Metro

Hundreds forced to walk through Blue Line tunnel after another power outage

Commuters walked through a tunnel after a power outage on the Blue Line.
Ryan Mahan via Twitter
Commuters walked through a tunnel after a power outage on the Blue Line.

The Blue Line lurched back into full service around 10:40 a.m. Thursday after the MBTA restored full power to the subway line after an outage stranded hundreds inside the tunnel outside the Maverick Square station in East Boston.

The outage - the second this week - was first reported around 8:30 a.m. and forced commuters to use shuttle buses between East Boston and Government Center or find alternatives like the water taxi that operates between East Boston and downtown.

A train left the Maverick station and was a short distance from the platform when the power failed and the train came to a complete halt. Transit Police and Boston firefighters entered the tunnel and escorted the stranded passengers back to the platform, officials said.

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“Approximately 350 passengers were walked from the train to the emergency exit adjacent to Maverick Station,’’ Pesaturo wrote. “This train had just departed Maverick when power was disrupted. None of the passengers requested medical attention.”

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Casey Billings was one of those passengers, and he shared his experience on Twitter.

“Unscheduled group tour of the inner workings of the #Blueline #MBTA tunnels this morning on the way to work,” he wrote.

Billings wrote in a direct message to the Globe that “MBTA employees were helpful and passengers remained calm throughout.”

Vanessa Delgado said it took her an hour and 20 minutes to get from Beachmont station in Revere to Airport station, where the MBTA was running shuttle buses downtown. She was headed to Aquarium station, a trip that Delgado said normally takes 15 minutes.

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“It’s very bad. It’s awful,” she said.

Lois MacDonald, a legal assistant who works in downtown Boston, said she’s never been so late for work. She said she would typically arrive at the office at about 9 a.m., but at about 10 a.m. she was boarding a shuttle bus at Airport station.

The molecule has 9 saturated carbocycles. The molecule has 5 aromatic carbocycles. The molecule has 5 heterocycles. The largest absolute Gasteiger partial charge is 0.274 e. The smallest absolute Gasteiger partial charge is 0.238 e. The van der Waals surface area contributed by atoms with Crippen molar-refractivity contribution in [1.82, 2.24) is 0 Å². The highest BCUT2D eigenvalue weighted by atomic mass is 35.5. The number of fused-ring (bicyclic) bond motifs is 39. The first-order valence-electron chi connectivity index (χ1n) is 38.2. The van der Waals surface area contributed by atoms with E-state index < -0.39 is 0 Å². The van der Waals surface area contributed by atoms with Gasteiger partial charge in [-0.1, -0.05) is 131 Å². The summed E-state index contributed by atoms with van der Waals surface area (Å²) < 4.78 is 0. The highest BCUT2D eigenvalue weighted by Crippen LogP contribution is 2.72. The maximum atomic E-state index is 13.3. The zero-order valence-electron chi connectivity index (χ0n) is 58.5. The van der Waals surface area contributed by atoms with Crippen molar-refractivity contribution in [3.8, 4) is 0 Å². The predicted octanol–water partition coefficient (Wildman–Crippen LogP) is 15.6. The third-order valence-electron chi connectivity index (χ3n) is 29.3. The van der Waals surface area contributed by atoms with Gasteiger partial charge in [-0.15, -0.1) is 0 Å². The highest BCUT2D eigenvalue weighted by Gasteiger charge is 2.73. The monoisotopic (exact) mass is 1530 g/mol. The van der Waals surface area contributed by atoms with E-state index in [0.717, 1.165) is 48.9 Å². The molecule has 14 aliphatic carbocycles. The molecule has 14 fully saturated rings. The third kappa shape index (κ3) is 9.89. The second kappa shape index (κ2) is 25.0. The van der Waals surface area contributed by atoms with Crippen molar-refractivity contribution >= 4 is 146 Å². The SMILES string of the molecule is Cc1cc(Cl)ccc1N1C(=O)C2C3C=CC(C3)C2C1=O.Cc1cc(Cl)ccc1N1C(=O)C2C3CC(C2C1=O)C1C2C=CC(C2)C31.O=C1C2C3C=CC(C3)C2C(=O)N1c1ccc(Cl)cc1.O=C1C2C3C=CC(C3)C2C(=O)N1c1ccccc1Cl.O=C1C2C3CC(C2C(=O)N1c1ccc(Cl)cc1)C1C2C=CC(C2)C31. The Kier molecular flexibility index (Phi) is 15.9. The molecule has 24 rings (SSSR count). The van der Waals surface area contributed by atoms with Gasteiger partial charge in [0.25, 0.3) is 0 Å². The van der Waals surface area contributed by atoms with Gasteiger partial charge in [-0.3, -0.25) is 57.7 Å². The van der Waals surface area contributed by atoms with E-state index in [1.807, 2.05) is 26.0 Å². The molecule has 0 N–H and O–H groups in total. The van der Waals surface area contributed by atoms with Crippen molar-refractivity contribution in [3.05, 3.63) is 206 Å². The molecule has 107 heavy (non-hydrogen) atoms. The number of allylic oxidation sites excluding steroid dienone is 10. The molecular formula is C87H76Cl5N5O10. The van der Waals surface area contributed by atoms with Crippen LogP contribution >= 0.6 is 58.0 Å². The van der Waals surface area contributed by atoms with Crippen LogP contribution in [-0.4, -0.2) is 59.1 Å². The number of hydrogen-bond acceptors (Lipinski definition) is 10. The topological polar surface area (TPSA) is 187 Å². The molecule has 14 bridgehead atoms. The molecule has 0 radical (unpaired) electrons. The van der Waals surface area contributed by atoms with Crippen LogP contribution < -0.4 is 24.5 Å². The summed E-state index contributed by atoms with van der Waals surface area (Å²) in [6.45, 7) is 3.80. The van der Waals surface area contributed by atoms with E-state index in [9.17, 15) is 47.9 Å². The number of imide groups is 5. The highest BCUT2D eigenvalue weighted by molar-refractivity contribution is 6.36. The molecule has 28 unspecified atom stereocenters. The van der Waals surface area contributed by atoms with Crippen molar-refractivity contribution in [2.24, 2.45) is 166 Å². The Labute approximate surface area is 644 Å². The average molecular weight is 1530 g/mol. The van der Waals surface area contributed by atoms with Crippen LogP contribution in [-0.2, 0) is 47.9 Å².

Despite the delays, MacDonald said MBTA staff treated her with courtesy. The Blue Line, she said, rarely experiences long delays and she said her employer understands why she was running late.

“I’m not that rattled,” MacDonald said.

The Aquarium station in downtown Boston was sparse around 9 a.m. after many commuters had called taxis and rideshares to work, but at least a dozen waited in the tunnel after receiving an alert about a single train in operation.

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Victoria Bonilla, an attorney bound for East Boston, fanned herself with her documents while waiting in the humid station.

“I’ve already paid my money for the month to ride the train. I’m not trying to pay more to Uber to get to work,” said Bonilla.

Although she had already contacted her clients about her late arrival, Bonilla began to consider finding a substitute attorney after nearly an hour of waiting.

At about 9:30 a.m., a train arrived heading for Wonderland, receiving mild applause from passengers. A few minutes after boarding, a T employee called for them to get off, receiving many groans in response.

Passengers waited for shuttles at Airport Station Thursday morning.
Scott Lapierre/Globe Staff
Passengers waited for shuttles at Airport Station Thursday morning.

At the Government Center station, an endless stream of shuttle buses from Maverick, Aquarium, and Airport stations unloaded and loaded passengers. Once commuters disembarked, many frantically bolted in various directions, often bumping into each another.

“I’ve had enough,” said Matilda Arreza, who had started her commute at the Wonderland station. She had been caught behind the delayed train at Maverick and waited about 45 minutes for the shuttle to Government Station.

“I’ve been traveling for about an hour and I still have to catch another train,” she said as she walked towards the station to catch the Green Line.

At about 10:15 a.m., Robert and Emma Miller were standing outside Government Center station with their grandsons, hoping to catch their 11:30 a.m. flight home to Texas.

“We thought we would save a couple bucks and take the train,” said Robert Miller. “When we got here, the Uber into town was about 30 bucks but I’m kicking myself now. We’ll be cutting it real close.”

The Blue Line also lost power during the Tuesday morning commute, forcing passengers to use shuttle buses and reducing service on the train for about three hours.

Laura Crimaldi can be reached at laura.crimaldi@globe.com. Follow her on Twitter @lauracrimaldi.John R. Ellement can be reached at ellement@globe.com. Follow him on Twitter @JREbosglobe.Jerome Campbell can be reached at jerome.campbell@globe.com or @jeromercampbell